Silver blades and wobbly ankles

At least once each winter we would take a family trip to Wahnuhke. Most times our method of following the frozen channels was by walking, skiing, horse-drawn sleigh or, when there was almost no snow on the ice, on skates. It was before the days of scoots, snowmobiles or ATVs. Most of we older membersContinue reading “Silver blades and wobbly ankles”

Who used these ancient fireplaces?

Incurable cruisers. That describes Kenneth With, primarily, and his family, secondarily. The channels and islands between Honey Harbour and Parry Island, and even further to Pointe au Baril, were constantly beckoning to be explored. Those waters, however, have gaps that often must be crossed during high winds and formidable waves. Up to the limits ofContinue reading “Who used these ancient fireplaces?”

“Pipesmoke Of The Past”

How did the nearly 300 Metis, voyageurs, and others who quite suddenly populated Penetanguishene in the early 19th Century get there? Where did they come from? When the War of 1812 between Britain and the United States ended in 1814, Drummond Island in the St. Mary’s River was returned to the U.S. So Britain hadContinue reading ““Pipesmoke Of The Past””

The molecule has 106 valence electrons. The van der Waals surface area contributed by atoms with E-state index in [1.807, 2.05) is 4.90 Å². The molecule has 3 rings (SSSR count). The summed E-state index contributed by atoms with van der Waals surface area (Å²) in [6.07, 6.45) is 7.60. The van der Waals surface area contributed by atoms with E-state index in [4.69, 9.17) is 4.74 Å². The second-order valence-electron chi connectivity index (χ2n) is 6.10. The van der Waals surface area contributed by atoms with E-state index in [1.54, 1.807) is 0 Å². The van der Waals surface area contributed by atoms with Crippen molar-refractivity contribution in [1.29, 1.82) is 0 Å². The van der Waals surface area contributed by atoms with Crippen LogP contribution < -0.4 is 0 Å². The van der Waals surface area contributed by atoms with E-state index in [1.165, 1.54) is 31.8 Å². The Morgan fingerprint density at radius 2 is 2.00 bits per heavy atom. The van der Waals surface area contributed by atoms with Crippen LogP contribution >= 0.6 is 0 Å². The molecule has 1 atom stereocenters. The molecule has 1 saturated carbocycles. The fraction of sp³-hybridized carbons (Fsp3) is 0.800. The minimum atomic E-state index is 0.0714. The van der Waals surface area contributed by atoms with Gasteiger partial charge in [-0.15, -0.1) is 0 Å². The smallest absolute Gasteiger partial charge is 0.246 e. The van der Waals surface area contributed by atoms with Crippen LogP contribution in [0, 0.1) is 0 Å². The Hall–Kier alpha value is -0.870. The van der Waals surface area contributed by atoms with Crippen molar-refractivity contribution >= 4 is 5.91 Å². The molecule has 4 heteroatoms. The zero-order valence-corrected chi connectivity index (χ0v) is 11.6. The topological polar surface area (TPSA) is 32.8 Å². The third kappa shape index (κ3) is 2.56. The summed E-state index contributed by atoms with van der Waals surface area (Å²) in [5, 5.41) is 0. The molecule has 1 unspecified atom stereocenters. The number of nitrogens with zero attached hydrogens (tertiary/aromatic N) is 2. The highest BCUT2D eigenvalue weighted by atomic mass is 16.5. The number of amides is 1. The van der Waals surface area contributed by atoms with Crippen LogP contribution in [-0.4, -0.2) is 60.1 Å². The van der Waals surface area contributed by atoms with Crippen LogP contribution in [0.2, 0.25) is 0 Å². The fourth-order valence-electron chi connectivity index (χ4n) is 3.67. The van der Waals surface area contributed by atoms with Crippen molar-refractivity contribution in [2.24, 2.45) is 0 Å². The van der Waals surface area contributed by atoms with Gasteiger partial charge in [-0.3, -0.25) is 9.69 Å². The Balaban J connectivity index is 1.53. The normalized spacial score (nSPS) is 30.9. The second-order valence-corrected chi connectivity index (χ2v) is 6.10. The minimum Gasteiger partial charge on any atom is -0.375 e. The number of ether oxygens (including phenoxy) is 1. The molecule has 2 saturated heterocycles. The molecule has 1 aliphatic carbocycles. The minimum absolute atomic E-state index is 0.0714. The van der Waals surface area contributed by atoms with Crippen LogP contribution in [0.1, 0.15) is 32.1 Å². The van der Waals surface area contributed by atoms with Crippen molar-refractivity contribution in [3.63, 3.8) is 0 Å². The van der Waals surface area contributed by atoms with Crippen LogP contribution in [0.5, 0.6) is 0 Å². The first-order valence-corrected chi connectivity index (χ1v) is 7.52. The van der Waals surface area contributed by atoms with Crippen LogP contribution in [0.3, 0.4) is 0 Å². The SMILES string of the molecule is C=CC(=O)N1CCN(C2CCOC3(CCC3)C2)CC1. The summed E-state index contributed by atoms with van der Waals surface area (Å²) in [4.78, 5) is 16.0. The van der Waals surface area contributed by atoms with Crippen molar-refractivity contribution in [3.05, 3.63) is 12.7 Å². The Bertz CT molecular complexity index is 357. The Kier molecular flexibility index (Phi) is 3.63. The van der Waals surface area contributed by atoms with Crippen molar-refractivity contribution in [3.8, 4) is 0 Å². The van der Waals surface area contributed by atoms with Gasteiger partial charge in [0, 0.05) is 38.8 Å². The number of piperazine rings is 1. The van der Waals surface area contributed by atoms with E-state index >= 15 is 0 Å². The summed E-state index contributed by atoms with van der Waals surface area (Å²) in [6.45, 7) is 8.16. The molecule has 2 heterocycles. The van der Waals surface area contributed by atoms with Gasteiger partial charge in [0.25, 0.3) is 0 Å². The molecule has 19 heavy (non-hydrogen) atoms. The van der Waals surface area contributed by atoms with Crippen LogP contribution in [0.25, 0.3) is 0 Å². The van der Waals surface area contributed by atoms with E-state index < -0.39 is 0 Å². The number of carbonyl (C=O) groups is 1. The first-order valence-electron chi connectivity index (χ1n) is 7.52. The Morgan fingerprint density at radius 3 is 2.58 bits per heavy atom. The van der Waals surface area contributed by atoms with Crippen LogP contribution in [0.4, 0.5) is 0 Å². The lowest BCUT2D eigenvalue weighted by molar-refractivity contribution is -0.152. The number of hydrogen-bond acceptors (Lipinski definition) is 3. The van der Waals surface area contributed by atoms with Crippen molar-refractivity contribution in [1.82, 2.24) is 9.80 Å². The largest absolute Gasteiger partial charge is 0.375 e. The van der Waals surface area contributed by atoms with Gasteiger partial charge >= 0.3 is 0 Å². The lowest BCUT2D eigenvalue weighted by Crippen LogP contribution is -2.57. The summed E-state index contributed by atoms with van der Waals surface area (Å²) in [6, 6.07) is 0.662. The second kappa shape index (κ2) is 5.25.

Longevity on the Bruce

On a cliff above Georgian Bay at Lion’s Head is the oldest living tree in Ontario. It’s not a towering majestic pine or hardwood. It’s a lowly, twisted, gnarley white cedar that you probably wouldn’t give a second glance. Yet that tree has clung to its rocky perch for 1,316 years! Its remote and ruggedContinue reading “Longevity on the Bruce”

Catch and release, because you never know…

Does heredity make good anglers? I don’t know if Izaac Walton covered that topic in his fishing bible (The Compleat Angler, of 1653), but the Chisholm boys in the 20th Century cause me to wonder. If it’s true, Steve and Robin Chisholm came by their talent, first, through their father Sandy whom I remember asContinue reading “Catch and release, because you never know…”